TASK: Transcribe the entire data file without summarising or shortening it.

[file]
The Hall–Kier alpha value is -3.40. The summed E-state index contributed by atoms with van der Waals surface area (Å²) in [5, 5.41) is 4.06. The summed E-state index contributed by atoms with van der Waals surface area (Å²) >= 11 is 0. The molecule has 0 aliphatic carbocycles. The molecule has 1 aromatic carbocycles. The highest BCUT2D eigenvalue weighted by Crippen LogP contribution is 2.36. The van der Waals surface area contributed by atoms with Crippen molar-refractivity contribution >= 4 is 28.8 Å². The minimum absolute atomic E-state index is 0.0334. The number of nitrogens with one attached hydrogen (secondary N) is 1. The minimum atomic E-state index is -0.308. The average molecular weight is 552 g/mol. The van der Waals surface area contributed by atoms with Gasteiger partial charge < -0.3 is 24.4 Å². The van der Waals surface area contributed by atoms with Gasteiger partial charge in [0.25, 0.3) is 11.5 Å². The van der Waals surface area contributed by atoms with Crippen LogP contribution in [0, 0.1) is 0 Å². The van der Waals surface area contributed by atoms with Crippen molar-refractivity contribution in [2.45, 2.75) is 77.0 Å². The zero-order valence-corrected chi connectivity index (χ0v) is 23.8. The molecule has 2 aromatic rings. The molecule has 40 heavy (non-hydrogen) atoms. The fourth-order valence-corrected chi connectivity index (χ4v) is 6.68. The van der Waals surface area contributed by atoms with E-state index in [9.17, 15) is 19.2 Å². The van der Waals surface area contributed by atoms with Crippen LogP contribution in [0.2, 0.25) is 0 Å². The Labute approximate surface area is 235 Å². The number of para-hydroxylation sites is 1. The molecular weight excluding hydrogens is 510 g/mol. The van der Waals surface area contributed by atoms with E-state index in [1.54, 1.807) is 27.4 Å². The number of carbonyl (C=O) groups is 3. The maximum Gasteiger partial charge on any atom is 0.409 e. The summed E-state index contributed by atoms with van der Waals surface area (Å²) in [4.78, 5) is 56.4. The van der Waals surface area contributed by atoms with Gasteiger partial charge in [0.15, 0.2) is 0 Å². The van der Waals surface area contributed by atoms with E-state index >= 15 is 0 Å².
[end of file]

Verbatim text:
The Hall–Kier alpha value is -3.40. The summed E-state index contributed by atoms with van der Waals surface area (Å²) in [5, 5.41) is 4.06. The summed E-state index contributed by atoms with van der Waals surface area (Å²) >= 11 is 0. The molecule has 0 aliphatic carbocycles. The molecule has 1 aromatic carbocycles. The highest BCUT2D eigenvalue weighted by Crippen LogP contribution is 2.36. The van der Waals surface area contributed by atoms with Crippen molar-refractivity contribution >= 4 is 28.8 Å². The minimum absolute atomic E-state index is 0.0334. The number of nitrogens with one attached hydrogen (secondary N) is 1. The minimum atomic E-state index is -0.308. The average molecular weight is 552 g/mol. The van der Waals surface area contributed by atoms with Gasteiger partial charge < -0.3 is 24.4 Å². The van der Waals surface area contributed by atoms with Gasteiger partial charge in [0.25, 0.3) is 11.5 Å². The van der Waals surface area contributed by atoms with Crippen LogP contribution in [0, 0.1) is 0 Å². The van der Waals surface area contributed by atoms with Crippen molar-refractivity contribution in [2.45, 2.75) is 77.0 Å². The zero-order valence-corrected chi connectivity index (χ0v) is 23.8. The molecule has 2 aromatic rings. The molecule has 40 heavy (non-hydrogen) atoms. The fourth-order valence-corrected chi connectivity index (χ4v) is 6.68. The van der Waals surface area contributed by atoms with E-state index in [9.17, 15) is 19.2 Å². The van der Waals surface area contributed by atoms with Crippen LogP contribution in [0.2, 0.25) is 0 Å². The Labute approximate surface area is 235 Å². The number of para-hydroxylation sites is 1. The molecular weight excluding hydrogens is 510 g/mol. The van der Waals surface area contributed by atoms with E-state index in [1.54, 1.807) is 27.4 Å². The number of carbonyl (C=O) groups is 3. The maximum Gasteiger partial charge on any atom is 0.409 e. The summed E-state index contributed by atoms with van der Waals surface area (Å²) in [4.78, 5) is 56.4. The van der Waals surface area contributed by atoms with Gasteiger partial charge in [0.15, 0.2) is 0 Å². The van der Waals surface area contributed by atoms with E-state index >= 15 is 0 Å².